Noticias ICEX Lugar: Tips & Tricks Tips & TricksFecha de publicación: 25/06/2021 Fuente:
Get what’s relevant to you in your feed using Leo Web Alerts
There’s a fine balance between reducing noise and never missing out on important information. Leo Web Alerts let you cast a wide net: Just tell Leo to track your chosen concept (like companies, trends, technologies, malware families…) across the web, and you’ll get the results in Feedly. Then, refine your Web Alerts based on your specific requirements. In this tutorial, we’ll show you a few advanced tips and tricks that can help you optimize the signal-to-noise ratio based on your area of interest.
Ask Leo to search through ‘Titles’ only, instead of ‘Everything’
Example: Track Fortune 500 companies in the retail industry, but only when they are mentioned in an article’s title (and therefore, the main idea of the story).
When you’re setting up a Web Alert, Leo can track your topic across “Everything” — this means he will read article titles and the full text, searching for the concepts you’re interested in.
This is a great way to make sure you’re never missing out, but can sometimes result in noise in your feed. For example, if your topic is mentioned in a long article, but is not the subject of the entire piece.
To avoid this noise, you can switch to “Title” matching mode, and Leo will surface articles that mention your topic or concept in the title only.
Track Leo Concepts instead of keywords
When tracking a concept with keywords, you have to manually list out possible keywords. We’ve pre-trained Leo to recognize hundreds of concepts, so you can replace a long list of keywords with a single concept. Leo Concepts are machine learning models that replace large sets of keywords, remove blind spots, and reduce noise.
With keyword searches, you’d need to account for every possible keyword that might be related to product launches. Leo has been trained to recognize and flag product launches, even if articles don’t contain the words “product launch” at all.
For example, if you want to track product launches with keywords, many articles might mention the phrase “product launch” rather than actually provide news about a launch. You can leverage Leo Concepts, as Leo has been trained to recognize and flag launches — even if they don’t contain the phrase “product launch” at all — in articles like this one, for example.
Then, combine concepts (like adding your industry or a specific company you want to keep an eye on) to improve the signal-to-noise ratio even more.
Adjust the velocity slider to control the volume
You can specify how many articles per week you want to see related to this topic. Think of this like telling Leo how picky you would like him to be when he chooses which articles to show you.
In the first step in the slider, Leo reads manually curated top-notch industry publications, blogs, business and strategy magazines, and research journals. As you move the slider to the right, Leo will browse through sources that are less and less popular. Adjusting the velocity slider can drastically reduce noise in your feed.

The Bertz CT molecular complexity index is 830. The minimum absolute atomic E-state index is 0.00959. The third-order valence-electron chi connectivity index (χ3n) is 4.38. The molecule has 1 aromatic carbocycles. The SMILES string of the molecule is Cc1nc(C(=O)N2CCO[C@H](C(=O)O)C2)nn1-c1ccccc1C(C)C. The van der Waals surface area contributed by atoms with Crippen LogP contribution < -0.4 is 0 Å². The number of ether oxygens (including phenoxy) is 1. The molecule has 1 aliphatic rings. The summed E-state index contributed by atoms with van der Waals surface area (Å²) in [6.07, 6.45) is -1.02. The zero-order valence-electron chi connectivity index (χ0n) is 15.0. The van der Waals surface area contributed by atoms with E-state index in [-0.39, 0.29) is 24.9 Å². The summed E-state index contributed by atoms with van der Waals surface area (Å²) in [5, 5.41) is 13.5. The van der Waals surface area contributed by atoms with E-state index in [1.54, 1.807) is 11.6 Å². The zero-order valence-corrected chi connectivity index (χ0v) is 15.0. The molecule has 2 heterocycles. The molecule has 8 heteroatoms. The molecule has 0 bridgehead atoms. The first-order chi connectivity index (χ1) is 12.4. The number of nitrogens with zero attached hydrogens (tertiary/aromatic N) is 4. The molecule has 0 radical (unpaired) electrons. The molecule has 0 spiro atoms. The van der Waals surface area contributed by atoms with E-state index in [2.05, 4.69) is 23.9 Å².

Refine your bundles: Specify the types of publications you want Leo to draw from
Leo knows the difference between a research journal or a news article, and between a news article and a blog post, etc. This is incredibly helpful when you want to keep up with everything related to your topic of interest, but you only want to hear from experts.
Under the “Sources” tab, you can select from a variety of bundles of sources.
Example: In this example, I want to search through Strategy Magazines, Industry Publications, Tech Blogs, and Business Magazines, but not National Newspapers.
Exclude irrelevant companies, products, topics, or sources
To exclude a noisy source or topic in your preview results, you can click the Less Like This button.
When you’re previewing a Web Alert, click the ‘Less Like This’ button to tell Leo to exclude a noisy source or topic you’d rather not see.
You can also exclude topics when you’re creating a Web Alert with the ‘NOT’ section.
You can choose to exclude a website, like pymnts.com, or a specific concept, like DevOps.
Our recommendation: start with a wide net, refine as you go
For the best results, we recommend starting with a wide net (Leo recommends the best settings for you by default), and using the preview screen to refine more. Web Alerts become a “source” for your specified Feed, and you can always go back and refine them further.
To recap, here are the basic steps to translating your intelligence needs into Leo Web Alerts:
Tell Leo what concepts you want to track Use AND, OR, and NOT to optimize the signal-to-noise ratioIf needed, refine sources with your own trusted sources
To refine an existing Web Alert, click on the Web Alert inside your Feed, and you’ll see a “Refine” button — this returns you to the screen where you originally set up this alert and allows you to update it as and when necessary.
Leo gets smarter as you give him more feedback. You can give Leo feedback by selecting “Less like this” on articles that aren’t quite right. Leo will adapt based on your feedback and become even more helpful over time.
Click “Refine” if you need to narrow down your search at any time or give feedback for Leo to get smarter and provide better content to you.
More of a visual person? Start with this short video
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